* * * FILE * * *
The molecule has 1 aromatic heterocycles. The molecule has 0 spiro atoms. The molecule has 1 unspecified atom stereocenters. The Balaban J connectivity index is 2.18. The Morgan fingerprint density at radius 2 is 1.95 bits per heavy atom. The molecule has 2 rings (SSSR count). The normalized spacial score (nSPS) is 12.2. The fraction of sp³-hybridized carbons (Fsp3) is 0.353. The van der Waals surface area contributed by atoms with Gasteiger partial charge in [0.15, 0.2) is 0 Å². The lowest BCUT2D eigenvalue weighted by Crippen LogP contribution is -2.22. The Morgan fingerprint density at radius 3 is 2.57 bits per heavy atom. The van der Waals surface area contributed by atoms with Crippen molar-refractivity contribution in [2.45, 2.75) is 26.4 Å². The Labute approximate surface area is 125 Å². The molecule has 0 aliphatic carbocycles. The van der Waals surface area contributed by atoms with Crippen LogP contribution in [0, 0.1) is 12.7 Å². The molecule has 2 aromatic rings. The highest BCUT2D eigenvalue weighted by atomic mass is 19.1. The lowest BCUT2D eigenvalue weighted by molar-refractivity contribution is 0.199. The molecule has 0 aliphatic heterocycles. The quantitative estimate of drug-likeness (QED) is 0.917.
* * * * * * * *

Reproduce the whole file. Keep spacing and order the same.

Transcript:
The molecule has 1 aromatic heterocycles. The molecule has 0 spiro atoms. The molecule has 1 unspecified atom stereocenters. The Balaban J connectivity index is 2.18. The Morgan fingerprint density at radius 2 is 1.95 bits per heavy atom. The molecule has 2 rings (SSSR count). The normalized spacial score (nSPS) is 12.2. The fraction of sp³-hybridized carbons (Fsp3) is 0.353. The van der Waals surface area contributed by atoms with Gasteiger partial charge in [0.15, 0.2) is 0 Å². The lowest BCUT2D eigenvalue weighted by Crippen LogP contribution is -2.22. The Morgan fingerprint density at radius 3 is 2.57 bits per heavy atom. The van der Waals surface area contributed by atoms with Crippen molar-refractivity contribution in [2.45, 2.75) is 26.4 Å². The Labute approximate surface area is 125 Å². The molecule has 0 aliphatic carbocycles. The van der Waals surface area contributed by atoms with Crippen LogP contribution in [0, 0.1) is 12.7 Å². The molecule has 2 aromatic rings. The highest BCUT2D eigenvalue weighted by atomic mass is 19.1. The lowest BCUT2D eigenvalue weighted by molar-refractivity contribution is 0.199. The molecule has 0 aliphatic heterocycles. The quantitative estimate of drug-likeness (QED) is 0.917.